Brothers and Sisters,
In my last few columns, I have shared with you my optimism for the upcoming work season and for the strength of our union, despite the current rockiness of the national economy. The first month of dry weather this season has nearly emptied our halls and put apprentices, journeymen and even retirees to work; and even led us to open our operator apprenticeship application period early in District 6, where we are desperately in need of talent.
While we are in a great situation as far as work goes, we can never sit back and take a breather. We are always working to build a stronger future for the union. When members ask me what I expect will happen with the economy or work situation next year or the year after, I tell them that I am not in the prediction business. I am in the “plan and protect” business.
None of us can tell what tomorrow brings, which should be crystal clear to everyone after the challenges we’ve faced in the past two years. We need to work hard on what we can control, though, and that is exactly what we are doing. We are bringing in apprentices so that we can fill upcoming work with union hands. We are adapting our training curriculum to prepare apprentices and journey workers alike with the skills they need for the industries that should be booming. We are protecting our rights both on and off the job, and pushing for the Workers’ Rights Amendment in Illinois.
When times are hard, we work hard to make the future better. When times are good, we do the same thing. We never want to be in a situation where we look back and wish we had worked harder during the good times, so we never let up, and neither should you.
In good times, employers sometimes feel like they can start to play games with the contracts because they think members will be too busy making money to notice or to care. Thinking that way is a mistake, and we are quick to remind them. During times like these, members who are toyed with on the job can be back out to work the next day for another employer in many cases, so employers play games at their own peril.
Unfortunately, this has too often been the case recently with many of our material producer employers. These are the companies that produce stone, sand, gravel and other aggregate materials for many uses in construction, and it is a critically important industry. As Bill Dugan used to say, “if you control the material, you control the industry.”
For decades, we have had strong partnerships in this industry. In fact, the last time we had a strike against material producers was back in 1967 – 55 years ago. Recently, however, there has been a change of tone with some of our counterparts in management.
Our main agreements in the material production industry are with the Northern Illinois Material Producers Association (NIMPA) and the Chicago Area Aggregate Producers Association (CAAPA). Generally speaking, NIMPA is primarily made up of smaller producers along with contractors who produce stone for their own operations. CAAPA is made up of three multinational corporations – Hanson, Lafarge, and Vulcan.
One of the problems we run into when dealing with giant corporations is that our region is just a line on a spreadsheet to them, and there is not enough emphasis placed on the value of cooperation or partnership as industry stewards. As I said, we have had relative peace in this industry for generations, but that has changed recently.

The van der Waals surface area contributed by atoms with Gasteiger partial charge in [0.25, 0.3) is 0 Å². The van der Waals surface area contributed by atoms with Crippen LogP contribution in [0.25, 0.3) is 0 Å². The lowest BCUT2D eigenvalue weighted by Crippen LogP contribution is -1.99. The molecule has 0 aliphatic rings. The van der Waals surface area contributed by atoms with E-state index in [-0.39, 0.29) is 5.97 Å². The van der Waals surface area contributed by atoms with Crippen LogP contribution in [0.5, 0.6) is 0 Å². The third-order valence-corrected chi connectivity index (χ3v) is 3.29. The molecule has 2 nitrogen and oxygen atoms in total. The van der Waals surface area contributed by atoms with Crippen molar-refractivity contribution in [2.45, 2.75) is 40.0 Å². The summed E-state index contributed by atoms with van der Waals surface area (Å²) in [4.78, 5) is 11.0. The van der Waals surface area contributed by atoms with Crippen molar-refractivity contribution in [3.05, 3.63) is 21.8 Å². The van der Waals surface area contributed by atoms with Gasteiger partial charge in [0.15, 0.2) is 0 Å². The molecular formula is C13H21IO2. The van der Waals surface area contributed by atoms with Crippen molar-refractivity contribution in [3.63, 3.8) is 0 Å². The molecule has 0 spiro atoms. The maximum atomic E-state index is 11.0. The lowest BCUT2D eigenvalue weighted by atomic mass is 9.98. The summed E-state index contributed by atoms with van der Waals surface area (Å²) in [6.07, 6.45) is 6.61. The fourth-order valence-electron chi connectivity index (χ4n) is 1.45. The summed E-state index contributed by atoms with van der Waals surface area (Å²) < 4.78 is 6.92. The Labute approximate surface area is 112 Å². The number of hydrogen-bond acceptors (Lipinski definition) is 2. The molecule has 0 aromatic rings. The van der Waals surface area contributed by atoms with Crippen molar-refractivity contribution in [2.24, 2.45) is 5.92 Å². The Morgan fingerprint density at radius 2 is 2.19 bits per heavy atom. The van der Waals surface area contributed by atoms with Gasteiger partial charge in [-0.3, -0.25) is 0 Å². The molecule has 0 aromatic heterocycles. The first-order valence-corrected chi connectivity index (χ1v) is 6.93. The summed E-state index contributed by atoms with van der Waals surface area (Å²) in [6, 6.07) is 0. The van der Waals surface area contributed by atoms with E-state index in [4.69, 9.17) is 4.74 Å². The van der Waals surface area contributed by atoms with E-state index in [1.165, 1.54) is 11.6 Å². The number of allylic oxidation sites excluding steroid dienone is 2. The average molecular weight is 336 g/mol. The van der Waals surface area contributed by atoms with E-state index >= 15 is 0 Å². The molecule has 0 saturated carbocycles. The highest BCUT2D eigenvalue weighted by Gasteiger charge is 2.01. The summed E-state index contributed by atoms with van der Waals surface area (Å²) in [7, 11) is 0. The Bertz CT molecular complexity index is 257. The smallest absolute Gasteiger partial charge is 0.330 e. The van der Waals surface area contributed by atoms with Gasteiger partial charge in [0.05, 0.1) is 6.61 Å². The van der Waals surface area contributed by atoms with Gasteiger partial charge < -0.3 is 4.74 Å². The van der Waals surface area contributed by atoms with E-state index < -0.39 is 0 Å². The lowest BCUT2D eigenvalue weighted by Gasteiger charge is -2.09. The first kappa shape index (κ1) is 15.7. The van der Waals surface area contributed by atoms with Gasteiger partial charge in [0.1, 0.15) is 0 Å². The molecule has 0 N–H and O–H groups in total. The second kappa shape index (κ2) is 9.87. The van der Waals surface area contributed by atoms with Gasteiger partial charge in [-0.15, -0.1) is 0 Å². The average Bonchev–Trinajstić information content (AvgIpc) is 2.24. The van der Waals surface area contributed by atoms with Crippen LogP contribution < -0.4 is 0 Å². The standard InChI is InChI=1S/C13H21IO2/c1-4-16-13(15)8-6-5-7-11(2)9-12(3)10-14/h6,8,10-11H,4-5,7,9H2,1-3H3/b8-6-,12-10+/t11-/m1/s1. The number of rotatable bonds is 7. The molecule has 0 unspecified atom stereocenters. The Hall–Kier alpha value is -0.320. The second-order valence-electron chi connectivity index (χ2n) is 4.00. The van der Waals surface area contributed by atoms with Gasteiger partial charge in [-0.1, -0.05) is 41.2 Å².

Some members in this industry have been dealt with in a manner that is not appropriate, given the level of skill and talent that these members have. As we approached negotiations, the tone has been extremely adversarial with several of these companies, and some have now enlisted anti-union attorneys to guide them through negotiations. As is typical in situations like this, employers have already committed unfair labor practices by interfering with their employees’ rights in various ways.
Massive companies who don’t know Local 150 sometimes make the mistake of underestimating us, and if that is what they choose to do, they will learn the same lesson that so many have learned over the years. We don’t take hostility well and if they think they are going to play a game of chicken with us, they should probably think twice.
On May 22, more than 300 members who work in the material production industry met at the District 1 Hall and unanimously voted to authorize a strike if it becomes necessary. We have meetings scheduled with both associations, and the landscape may be different by the time you read this, but we are ready to do what we need to do to ensure that this industry stays strong into the future and that our members do not take a step back because some suit in another country thinks we make too much money. If they want to take us on, have at it.
We will keep the membership up to speed on things as they develop, because the material production industry touches so many others, and we need to support one another. While Local 150 members work many different jobs in many different settings, we are one union, and we all fight for the same things.
Local 150 has a well-deserved reputation for strength because we have shown through the years that an attack against one of us is an attack against all of us, and while we sometimes squabble among ourselves, we circle the wagons when someone takes a swing at us. Doing the hard things when so many others take it easy is what makes us Local 150.
Brothers and Sisters, work safely out there and keep an eye out for the members beside you. Help each other when you can and ask for help if you need it. We are a family, and if we stick together, nobody can beat us.
United We Stand, Divided We Fall.